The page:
Step 3: Keep calm. Please don’t be angry. It’s tough for you to make sense of it all. You weren’t prepared for this possibility. And this shock can transform into anger. This is not what you wanted your child to be. But this is who your child is. They love and are attracted to people who don’t meet your expectations. They dress and behave outside of gender roles. This is an integral part of who they are. They are terrified of the consequences of telling you. Don’t turn those fears into an ugly reality.

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Emlii

Step 4: Try not to see this as a phase. This idea sets heterosexuality as the default, as the ‘normal’ standard. I know you may still see heterosexuality as normal, because non-heterosexuality as a reality may be new to you. But this idea of what’s normal and what’s not – it’s quite oppressive. Anyone who falls outside of what is “normal” is considered less than, wrong, deviant, strange. But feeling attracted to someone is neither wrong nor deviant.

 

Step 5: If you are confused and have questions, ask with respect and clarity. You don’t need to avoid the topic out of fear, but take it slowly just so you don’t end up hurting them. It’s not an issue you have to tiptoe around, but rather a conversation that merits the deepest respect and dignity. Do your own research as well! There are amazing websites and resources right here in Edmonton: Pride Centre of Edmonton, Camp fYrefly, Institute for Sexual Minority Studies and Services, and so on.

 

Loug kya kahein gaye? What will people say?

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Step 6: I know people might talk, but don’t worry about what the community will think. No one has the right to turn your relationship with your child into their gossip. I know you don’t want people to say hurtful things about your child, so you might advise them not to speak about this publicly. But this makes things worse. We keep things hidden because of fear. Your child’s sexuality and gender identity is not something to be feared. Treat it with dignity, not shame.

 

Step 7: In an ideal world, this is the scenario that would roll out: Smile at them. Give them a big hug. Tell them you’ll love their partner, whoever they may be. Tell them that the values you brought them up with still apply – you just want them to be good human beings. Tell them that no one has the right to treat them any less or differently for their identity. If they must fight a homophobic world, let them know you’re by their side, fighting with them. Tell them that you are proud of their gender identity/sexual orientation.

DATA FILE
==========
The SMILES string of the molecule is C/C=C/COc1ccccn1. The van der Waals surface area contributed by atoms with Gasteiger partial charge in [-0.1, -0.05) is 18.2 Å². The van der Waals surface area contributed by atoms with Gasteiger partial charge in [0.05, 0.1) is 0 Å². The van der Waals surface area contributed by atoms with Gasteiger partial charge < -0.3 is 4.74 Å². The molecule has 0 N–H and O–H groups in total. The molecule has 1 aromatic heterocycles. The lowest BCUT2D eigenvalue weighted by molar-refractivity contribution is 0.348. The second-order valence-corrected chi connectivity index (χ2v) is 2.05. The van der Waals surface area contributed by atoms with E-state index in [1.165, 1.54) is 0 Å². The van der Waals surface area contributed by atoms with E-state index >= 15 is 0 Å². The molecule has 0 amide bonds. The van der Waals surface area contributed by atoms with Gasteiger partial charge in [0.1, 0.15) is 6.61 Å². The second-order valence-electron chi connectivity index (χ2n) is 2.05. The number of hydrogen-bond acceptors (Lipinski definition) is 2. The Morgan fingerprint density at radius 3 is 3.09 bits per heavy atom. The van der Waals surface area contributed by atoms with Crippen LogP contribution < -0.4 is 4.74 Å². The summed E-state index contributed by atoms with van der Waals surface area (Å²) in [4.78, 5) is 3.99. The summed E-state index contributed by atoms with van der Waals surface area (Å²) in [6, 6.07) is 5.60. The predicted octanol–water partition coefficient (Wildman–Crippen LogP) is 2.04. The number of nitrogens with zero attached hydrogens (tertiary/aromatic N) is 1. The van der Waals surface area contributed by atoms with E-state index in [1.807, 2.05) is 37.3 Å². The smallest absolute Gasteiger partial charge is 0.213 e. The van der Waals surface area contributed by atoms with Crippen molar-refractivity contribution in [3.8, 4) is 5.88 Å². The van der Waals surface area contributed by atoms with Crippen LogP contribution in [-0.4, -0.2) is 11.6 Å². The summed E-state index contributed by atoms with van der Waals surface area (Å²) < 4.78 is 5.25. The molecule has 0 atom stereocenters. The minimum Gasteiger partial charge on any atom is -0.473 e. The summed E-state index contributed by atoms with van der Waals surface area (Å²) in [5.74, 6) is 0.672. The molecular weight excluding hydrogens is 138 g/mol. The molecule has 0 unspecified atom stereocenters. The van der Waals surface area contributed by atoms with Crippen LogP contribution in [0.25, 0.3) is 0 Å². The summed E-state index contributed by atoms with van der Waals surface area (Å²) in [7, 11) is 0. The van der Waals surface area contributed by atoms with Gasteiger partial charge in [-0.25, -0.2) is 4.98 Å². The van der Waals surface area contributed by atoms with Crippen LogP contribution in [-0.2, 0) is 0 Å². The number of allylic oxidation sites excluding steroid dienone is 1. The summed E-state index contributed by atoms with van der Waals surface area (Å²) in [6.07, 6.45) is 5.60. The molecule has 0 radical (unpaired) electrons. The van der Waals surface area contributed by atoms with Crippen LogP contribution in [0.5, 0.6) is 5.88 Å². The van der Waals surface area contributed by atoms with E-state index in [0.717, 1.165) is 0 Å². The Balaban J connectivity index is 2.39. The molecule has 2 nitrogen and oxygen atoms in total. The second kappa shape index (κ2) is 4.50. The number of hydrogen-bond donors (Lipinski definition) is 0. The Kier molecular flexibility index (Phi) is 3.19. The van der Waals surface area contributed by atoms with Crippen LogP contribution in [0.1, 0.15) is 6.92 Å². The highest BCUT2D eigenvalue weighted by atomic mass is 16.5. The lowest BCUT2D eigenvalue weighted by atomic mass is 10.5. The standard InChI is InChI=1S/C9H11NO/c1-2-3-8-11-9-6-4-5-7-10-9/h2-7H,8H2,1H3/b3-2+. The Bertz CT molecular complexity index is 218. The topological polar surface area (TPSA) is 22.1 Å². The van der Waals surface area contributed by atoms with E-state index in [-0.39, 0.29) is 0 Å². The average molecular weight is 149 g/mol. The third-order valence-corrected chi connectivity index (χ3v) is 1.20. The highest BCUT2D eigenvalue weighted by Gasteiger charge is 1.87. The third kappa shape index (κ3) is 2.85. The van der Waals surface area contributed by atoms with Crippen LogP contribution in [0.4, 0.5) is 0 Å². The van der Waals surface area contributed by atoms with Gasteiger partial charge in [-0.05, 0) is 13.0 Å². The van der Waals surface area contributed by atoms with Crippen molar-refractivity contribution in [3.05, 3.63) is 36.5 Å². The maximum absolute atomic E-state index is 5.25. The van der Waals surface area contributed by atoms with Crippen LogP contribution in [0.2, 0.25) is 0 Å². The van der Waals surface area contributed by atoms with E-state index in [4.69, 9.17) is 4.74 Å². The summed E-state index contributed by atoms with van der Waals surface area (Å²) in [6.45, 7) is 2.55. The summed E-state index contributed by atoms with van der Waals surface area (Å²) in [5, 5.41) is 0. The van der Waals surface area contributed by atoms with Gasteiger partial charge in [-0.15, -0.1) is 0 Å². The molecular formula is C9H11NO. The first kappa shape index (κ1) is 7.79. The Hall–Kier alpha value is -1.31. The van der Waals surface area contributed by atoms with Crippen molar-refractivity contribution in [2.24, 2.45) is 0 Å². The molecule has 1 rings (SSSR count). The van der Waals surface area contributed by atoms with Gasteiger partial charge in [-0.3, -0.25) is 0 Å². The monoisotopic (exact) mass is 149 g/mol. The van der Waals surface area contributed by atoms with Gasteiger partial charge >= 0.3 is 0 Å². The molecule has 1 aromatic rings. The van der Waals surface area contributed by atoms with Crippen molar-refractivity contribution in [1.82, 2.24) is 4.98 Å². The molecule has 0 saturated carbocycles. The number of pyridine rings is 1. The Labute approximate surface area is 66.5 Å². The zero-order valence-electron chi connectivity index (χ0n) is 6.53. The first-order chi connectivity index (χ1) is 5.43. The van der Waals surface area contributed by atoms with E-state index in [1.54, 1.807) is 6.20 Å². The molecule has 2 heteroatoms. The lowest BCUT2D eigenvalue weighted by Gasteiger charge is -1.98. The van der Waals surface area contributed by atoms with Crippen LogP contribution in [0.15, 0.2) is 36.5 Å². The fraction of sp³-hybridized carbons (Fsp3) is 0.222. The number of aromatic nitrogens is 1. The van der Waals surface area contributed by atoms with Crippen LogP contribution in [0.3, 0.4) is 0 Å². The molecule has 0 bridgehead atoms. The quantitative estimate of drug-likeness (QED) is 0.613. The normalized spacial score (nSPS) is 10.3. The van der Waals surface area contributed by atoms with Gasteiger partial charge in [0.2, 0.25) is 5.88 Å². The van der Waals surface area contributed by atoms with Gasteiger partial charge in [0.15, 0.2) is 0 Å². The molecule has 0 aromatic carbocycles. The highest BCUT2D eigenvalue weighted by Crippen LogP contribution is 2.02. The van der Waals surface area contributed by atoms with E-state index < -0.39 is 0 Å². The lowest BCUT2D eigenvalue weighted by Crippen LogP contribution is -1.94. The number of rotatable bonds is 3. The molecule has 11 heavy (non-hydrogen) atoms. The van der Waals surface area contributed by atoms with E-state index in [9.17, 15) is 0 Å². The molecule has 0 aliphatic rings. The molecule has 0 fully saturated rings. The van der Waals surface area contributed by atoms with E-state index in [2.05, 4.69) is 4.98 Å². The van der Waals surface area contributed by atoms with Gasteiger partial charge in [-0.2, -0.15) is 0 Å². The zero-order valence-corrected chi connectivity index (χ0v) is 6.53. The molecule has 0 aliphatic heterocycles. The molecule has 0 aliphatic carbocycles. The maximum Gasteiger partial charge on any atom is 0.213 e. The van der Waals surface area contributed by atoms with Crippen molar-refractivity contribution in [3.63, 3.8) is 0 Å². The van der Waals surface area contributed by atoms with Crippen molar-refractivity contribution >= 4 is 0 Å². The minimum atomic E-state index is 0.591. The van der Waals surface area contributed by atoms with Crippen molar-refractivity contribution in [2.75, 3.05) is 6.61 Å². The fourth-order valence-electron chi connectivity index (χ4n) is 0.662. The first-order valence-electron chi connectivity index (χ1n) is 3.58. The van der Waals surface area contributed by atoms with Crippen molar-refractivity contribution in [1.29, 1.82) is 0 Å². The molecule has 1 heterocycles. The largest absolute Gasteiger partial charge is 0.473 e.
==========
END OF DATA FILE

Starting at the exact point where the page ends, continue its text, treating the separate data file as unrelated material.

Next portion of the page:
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coolspotters

Ask a Desi Girl– 7 Frequently Asked Questions!

(The following are questions I’ve frequently been asked and the answers are based on my own knowledge and experience. They by no means, encompass every explanation about South Asian culture and Hinduism in general!)

South Asian culture is beautiful, but very complex. Over my lifetime I’ve gotten so many questions about my cultural practices, some that I didn’t even know the answer to! I love how curious people are, its awesome to see people exploring and appreciating other cultures! There are some questions I get asked quite frequently that I thought I could explain away quickly on one page for y’all. Let’s get started!

Q1: Why do Hindu’s worship cows?

A: Ah, this one. Okay my dear friend here is your answer. We don’t. The cow is considered a sacred animal by people of the Hindu faith. It doesn’t mean we worship them, it means they have religious significance in Hindu culture. Shiva, the Destroyer, who is a God of the Hindu Trinity has Nandi the bull, as his mode of transportation. Animals associated with Hindu Gods like Nandi have a special place in Indian culture, and therefore are not harmed or killed for their meat. Other sacred animals include monkeys, as they represent Hanuman, a hero in the Hindu epic, the Ramayan, and snakes, as Lord Vishnu’s primary companion is the snake deity, Adisesha.

Additionally, cows have a very loving docile nature. They just want to be fed well and protected, and in return they give their milk for humans to drink, and make dairy products like butter and cheese. Animals that have such a giving nature are admired and revered, and this is another reason why many Hindus do not eat beef, the belief is that the creature that gives so much deserves mercy and respect. Some Hindus are fully vegetarian and some are not. There is a spectrum based on individual beliefs!

Q2: So, why do Indian women wear bindis? Is it because they are married?

A: I wish I had a dollar for every time I selfied with a bindi on! I am not married. I don’t know where this question came from in general! Bindis symbolize Lord Shivas third eye. They were traditionally worn by Hindu women and girls to ward off the evil eye, but now they are more of a fashion statement. Almost all women and girls wear them to cultural events and religious ceremonies, they are not only for married women. Married women often do wear a red power on their hairline called sindoor. Sindoor is a mark of a married woman. In some cultures, women wear sindoor everyday, in others, they wear it in their first few days as a newlywed, and for religious ceremonies. It is strictly meant for married women though.

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Q3: So, will you have an arranged marriage?